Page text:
Recycler View

One card to rule them all

Or how to present items on one card in a recycler view.

Note: this article was previously published on Marcin’s Medium.com profile. The author agreed to republish the article on the Schibsted Developers Blog.

Material Design introduced many good ideas into the Android UI world. One it’s fundamental component is card view. Basically, it’s a rectangle layer with rounded corners and smooth shadow around, making it looking elevated a bit. In some cases, the use of the CardView may not be sufficient or even unnecessary. For example, placing many rows inside one card with recycler view can be tricky.

Items inside CardView

As we now know that we will have fixed items number, then we can just build a simple static layout for them. What if we don’t know exact items count or we know there might be a lot of items? This post describes how to use RecyclerView, a view’s property “elevation” and specially prepared backgrounds to presents many items on a card.

Just a simple card list

Creating a list containing cards with whatever you want content is quite simple. You just need to create an adapter, which one will handle creation and item view holder binding. For item’s layout, we’ll use CardView and… that’s it!

Ideas and issues

In our case, to achieve the presented result, we won’t use CardView component, because it’s not allowing us to set which corners should be rounded. For example: we would have rounded only top corners — the first item on the list.

Next idea could be placing a CardView as a single view in a RecyclerView and drawing rows as a subview of the card. This approach isn’t perfect as well because we prevent items from being recycled (from the RecyclerView perspective we have only one big item).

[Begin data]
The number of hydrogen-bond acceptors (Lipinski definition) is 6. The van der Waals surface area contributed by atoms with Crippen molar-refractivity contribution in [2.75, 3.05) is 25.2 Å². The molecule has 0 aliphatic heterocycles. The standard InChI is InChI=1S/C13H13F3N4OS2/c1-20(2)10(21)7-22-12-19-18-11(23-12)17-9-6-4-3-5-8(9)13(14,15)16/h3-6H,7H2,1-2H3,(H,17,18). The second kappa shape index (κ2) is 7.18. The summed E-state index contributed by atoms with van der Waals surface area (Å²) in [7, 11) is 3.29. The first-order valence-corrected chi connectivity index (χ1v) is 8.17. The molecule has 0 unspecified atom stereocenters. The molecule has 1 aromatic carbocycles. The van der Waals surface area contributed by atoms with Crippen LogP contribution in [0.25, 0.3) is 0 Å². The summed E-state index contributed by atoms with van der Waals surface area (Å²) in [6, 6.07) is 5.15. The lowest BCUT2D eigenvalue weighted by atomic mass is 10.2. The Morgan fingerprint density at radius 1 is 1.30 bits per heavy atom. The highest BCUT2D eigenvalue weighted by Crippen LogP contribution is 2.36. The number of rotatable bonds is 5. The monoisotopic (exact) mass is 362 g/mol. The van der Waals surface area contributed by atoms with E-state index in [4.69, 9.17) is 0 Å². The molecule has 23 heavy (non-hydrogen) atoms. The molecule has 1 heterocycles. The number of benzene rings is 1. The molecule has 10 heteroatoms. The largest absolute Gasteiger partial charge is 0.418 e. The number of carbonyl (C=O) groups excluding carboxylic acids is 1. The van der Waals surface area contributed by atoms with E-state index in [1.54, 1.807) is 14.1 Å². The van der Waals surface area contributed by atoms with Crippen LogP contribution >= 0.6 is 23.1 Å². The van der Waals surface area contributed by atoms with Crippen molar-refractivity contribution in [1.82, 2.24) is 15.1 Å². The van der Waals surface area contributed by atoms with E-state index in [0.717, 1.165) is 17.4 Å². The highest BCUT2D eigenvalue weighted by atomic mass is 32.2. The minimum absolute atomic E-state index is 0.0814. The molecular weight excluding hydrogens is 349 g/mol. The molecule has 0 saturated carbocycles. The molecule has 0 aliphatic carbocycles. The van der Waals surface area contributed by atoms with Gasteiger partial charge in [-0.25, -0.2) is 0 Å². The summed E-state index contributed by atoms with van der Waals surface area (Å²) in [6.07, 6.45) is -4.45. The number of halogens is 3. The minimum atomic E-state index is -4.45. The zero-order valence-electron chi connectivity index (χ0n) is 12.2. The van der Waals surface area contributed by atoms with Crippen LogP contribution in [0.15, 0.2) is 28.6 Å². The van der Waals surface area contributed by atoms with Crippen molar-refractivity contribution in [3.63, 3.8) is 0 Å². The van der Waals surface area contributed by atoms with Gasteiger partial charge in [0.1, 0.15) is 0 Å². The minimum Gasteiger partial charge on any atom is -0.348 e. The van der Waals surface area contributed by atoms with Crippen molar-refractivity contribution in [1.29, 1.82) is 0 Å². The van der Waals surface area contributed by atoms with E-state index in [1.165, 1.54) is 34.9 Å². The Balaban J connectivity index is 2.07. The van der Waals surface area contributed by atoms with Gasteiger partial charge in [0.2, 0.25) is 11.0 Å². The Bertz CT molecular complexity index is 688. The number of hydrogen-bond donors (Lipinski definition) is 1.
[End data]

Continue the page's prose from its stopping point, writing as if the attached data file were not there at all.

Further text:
Another solution could be placing RecylerView inside CardView and setting the height to wrap content. Unfortunately, this makes items scrollable inside CardView instead of the whole screen.

A better way

My suggestion is to create item layout based on standard layout (RelativeLayout in our case) and set proper elevation to it. Of course, we also need to set a padding and “clipToPadding” flag to false on our RecyclerView.

First version — just elevation and paddings

Next step is to prepare four backgrounds for list items. Why four? We need a background for:

  • the first item — rounded only top corners and bottom horizontal separator’s line,
  • the last item — rounded only bottom corners,
  • middle elements — just horizontal line,
  • single element — when there’s only one item on the list — rounded all corners.

Different backgrounds for items: first, last, middle, single

Prepared in that way backgrounds apply in onBindViewHolder method depending on item position.

One more thing…

It seems that everything is ready but when you take a closer look at items separator line you can notice strange graphical artifacts.

Undesirable graphical artifacts

Undesirable graphical artifacts

This is due to the overlap of the item’s shadow. To get rid of that we’ll set custom outline provider. We need to use ViewOutlineProvider class and override getOutline method with fixed shadow’s outline. We apply this provider for all items except the first one. For the first or single row we use ViewOutlineProvider.BACKGROUND.

As you might have noticed, using components provided with framework or library is not always the best option. Sometimes writing your own custom implementation can be really useful and very exciting.

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